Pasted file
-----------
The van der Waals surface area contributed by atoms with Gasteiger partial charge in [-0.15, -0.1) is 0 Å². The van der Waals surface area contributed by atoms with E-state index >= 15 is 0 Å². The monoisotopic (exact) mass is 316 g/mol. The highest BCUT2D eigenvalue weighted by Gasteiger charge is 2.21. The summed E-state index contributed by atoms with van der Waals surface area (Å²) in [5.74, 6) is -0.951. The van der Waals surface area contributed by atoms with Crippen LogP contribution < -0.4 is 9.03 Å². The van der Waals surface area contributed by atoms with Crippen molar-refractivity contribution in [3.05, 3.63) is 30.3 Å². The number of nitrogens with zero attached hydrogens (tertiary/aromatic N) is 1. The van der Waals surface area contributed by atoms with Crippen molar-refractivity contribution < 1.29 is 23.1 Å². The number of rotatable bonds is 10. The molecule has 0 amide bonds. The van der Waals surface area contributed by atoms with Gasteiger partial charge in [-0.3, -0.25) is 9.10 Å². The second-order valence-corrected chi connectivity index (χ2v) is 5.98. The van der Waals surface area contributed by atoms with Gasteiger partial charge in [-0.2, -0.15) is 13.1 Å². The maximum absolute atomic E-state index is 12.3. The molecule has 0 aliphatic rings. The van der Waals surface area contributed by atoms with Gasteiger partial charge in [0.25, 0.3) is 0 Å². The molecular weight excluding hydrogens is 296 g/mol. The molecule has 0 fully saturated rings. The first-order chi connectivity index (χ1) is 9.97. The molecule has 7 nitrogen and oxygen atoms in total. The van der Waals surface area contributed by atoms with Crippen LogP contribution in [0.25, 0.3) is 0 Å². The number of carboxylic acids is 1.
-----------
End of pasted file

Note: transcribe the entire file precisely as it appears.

The van der Waals surface area contributed by atoms with Gasteiger partial charge in [-0.15, -0.1) is 0 Å². The van der Waals surface area contributed by atoms with E-state index >= 15 is 0 Å². The monoisotopic (exact) mass is 316 g/mol. The highest BCUT2D eigenvalue weighted by Gasteiger charge is 2.21. The summed E-state index contributed by atoms with van der Waals surface area (Å²) in [5.74, 6) is -0.951. The van der Waals surface area contributed by atoms with Crippen LogP contribution < -0.4 is 9.03 Å². The van der Waals surface area contributed by atoms with Crippen molar-refractivity contribution in [3.05, 3.63) is 30.3 Å². The number of nitrogens with zero attached hydrogens (tertiary/aromatic N) is 1. The van der Waals surface area contributed by atoms with Crippen molar-refractivity contribution < 1.29 is 23.1 Å². The number of rotatable bonds is 10. The molecule has 0 amide bonds. The van der Waals surface area contributed by atoms with Gasteiger partial charge in [-0.3, -0.25) is 9.10 Å². The second-order valence-corrected chi connectivity index (χ2v) is 5.98. The van der Waals surface area contributed by atoms with Gasteiger partial charge in [-0.2, -0.15) is 13.1 Å². The maximum absolute atomic E-state index is 12.3. The molecule has 0 aliphatic rings. The van der Waals surface area contributed by atoms with Gasteiger partial charge in [0.25, 0.3) is 0 Å². The molecular weight excluding hydrogens is 296 g/mol. The molecule has 0 fully saturated rings. The first-order chi connectivity index (χ1) is 9.97. The molecule has 7 nitrogen and oxygen atoms in total. The van der Waals surface area contributed by atoms with Crippen LogP contribution in [0.25, 0.3) is 0 Å². The number of carboxylic acids is 1.